In September of 2022, Senior Airman Austin Andrews, 4th Airlift Squadron loadmaster, received the Staff Sgt. Henry E. “Red” Erwin Outstanding Enlisted Aircrew Member of the Year award.
This award is given to one flight engineer, loadmaster, air surveillance operator or other related career field each year for outstanding leadership and sustained self-improvements in support of enlisted aircrew operations.
“My leadership didn’t tell me they put me up for the award, so I was very surprised when I got the call to come in on my day off and was presented the award,” said Andrews. “It was nice to see hard work being recognized.”
Andrews received this award following a busy 2021 as a loadmaster.
“I returned from a deployment and the day my rest and recuperation leave was up, I got back out [to Afghanistan],” said Andrews. “We were the last jet on the ramp to leave from McChord and it was a ghost town on the flightline. Everyone had assembled and left to help during Operation Allies Refuge.”
Operation Allies Refuge was a military operation to airlift certain at-risk Afghan civilians, particularly interpreters, U.S. embassy employees, and other prospective Special Immigrant Visa (SIV) applicants from Afghanistan during the final days of the 2001-2021 War in Afghanistan.
Andrews and his crew first flew to Joint Base Charleston, South Carolina, and stayed overnight to prepare for their long flight ahead. The next morning as the crew was enroute to the jet, they saw on the news that the flightline at Kabul International Airport, Afghanistan, was being overrun by Afghan citizens attempting to flee the country.
“I called my mom and let her know that I was headed over there but she already had an idea,” said Andrews. “We were headed over there to get the job done; this is what we train for.”
During his first flight of OAR, Andrews and his crew responsible for transporting the 82nd Airborne Division commander to Kabul. The 82nd were in the beginning stages of their deployment to the Middle East in response to the Immediate Response Force activation by the Pentagon in order to help evacuate U.S. Embassy personnel in Kabul. After this initial flight, Andrews and his crew spent several dozens more flying hours transporting U.S. Soldiers back and forth from Afghanistan.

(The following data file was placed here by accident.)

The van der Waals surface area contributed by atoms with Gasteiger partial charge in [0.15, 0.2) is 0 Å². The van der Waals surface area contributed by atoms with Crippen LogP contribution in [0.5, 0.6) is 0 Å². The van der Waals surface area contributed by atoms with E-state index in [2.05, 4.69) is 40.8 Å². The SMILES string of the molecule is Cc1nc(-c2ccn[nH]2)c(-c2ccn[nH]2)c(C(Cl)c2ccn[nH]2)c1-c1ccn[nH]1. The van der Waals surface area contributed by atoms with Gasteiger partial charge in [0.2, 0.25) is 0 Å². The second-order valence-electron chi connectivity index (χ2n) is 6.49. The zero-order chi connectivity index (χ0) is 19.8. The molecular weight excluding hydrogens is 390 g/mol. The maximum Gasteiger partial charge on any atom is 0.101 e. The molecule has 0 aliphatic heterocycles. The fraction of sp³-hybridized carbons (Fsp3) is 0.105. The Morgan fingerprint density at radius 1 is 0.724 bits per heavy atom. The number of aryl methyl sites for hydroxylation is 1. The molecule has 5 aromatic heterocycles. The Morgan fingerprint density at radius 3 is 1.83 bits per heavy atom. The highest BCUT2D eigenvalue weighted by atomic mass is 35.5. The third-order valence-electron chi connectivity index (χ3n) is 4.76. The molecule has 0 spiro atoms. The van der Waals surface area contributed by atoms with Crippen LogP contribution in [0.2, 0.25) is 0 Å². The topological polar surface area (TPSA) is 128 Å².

“It was hard seeing how many people were at each base,” said Andrews. “It was hard to see families and kids sleeping on the concrete with no blanket or anything. It was not easy doing what we did, but it was what we trained to do. It was the best and worst experience of my life.”
Andrews explains that the training he received in his unit was pivotal carrying out his duties successfully during OAR.
“You either know it or you don’t and when you’re out there you don’t have time to be reading the regulations,” said Andrews. “You have to act, and that operation is exactly what we train our people for.”
Andrews, now a development flight instructor loadmaster, has a direct hand in training Airmen straight out of technical training on how to be a loadmaster in the operational Air Force. He is responsible for getting them ready for their first “check ride”, which is their annual check to make sure they are up to the standard that their regulation, and the mission, holds them to.
“I love loading the plane, problem solving, and I love guiding others in their problem solving,” Andrews said. “I train these loadmasters because I love it.”
Andrews has over 46 training hours readying future loadmasters for the flight, and fight, ahead.
“I got my instructor certification about a year ago and it has been very rewarding, teaching people how to do the job,” said Andrews. “I love what we do out there – logistics wins wars.”
To Andrews, seeing the lightbulb go off when the Airmen start to understand what they’re being taught is one of the most rewarding things. His dedication to training the future of the force and carrying out the mission put him in a position to be awarded the “Red” Erwin award; an award that Andrews said belongs to everyone who has helped him along the way and not only himself.
“If a mentor doesn’t come to you, find yourself one,” said Andrews. “Someone who can teach you and that you can really lean on because when you’ve found a good mentor, they can take you very far.”
Although his mentors and leadership are what helped him along the path of receiving the award, he accredits his overall career to his older brother.
Andrews is the youngest of six from a small town in Michigan, but he is not the first person in his family to take on the title of loadmaster. A little over three years ago he decided to follow in his older brother’s footsteps, who had joined more than a year prior to him and was also a 62d Airlift Wing loadmaster.
“All of this wouldn’t have been possible without him, and he was my biggest inspiration.”
From dozens of training hours to thousands of flying hours, and everything in between; Andrews has left his mark as a Mobility Warfighter on not only the 4th AS or the 62d Airlift Wing, but the Air Force as a whole.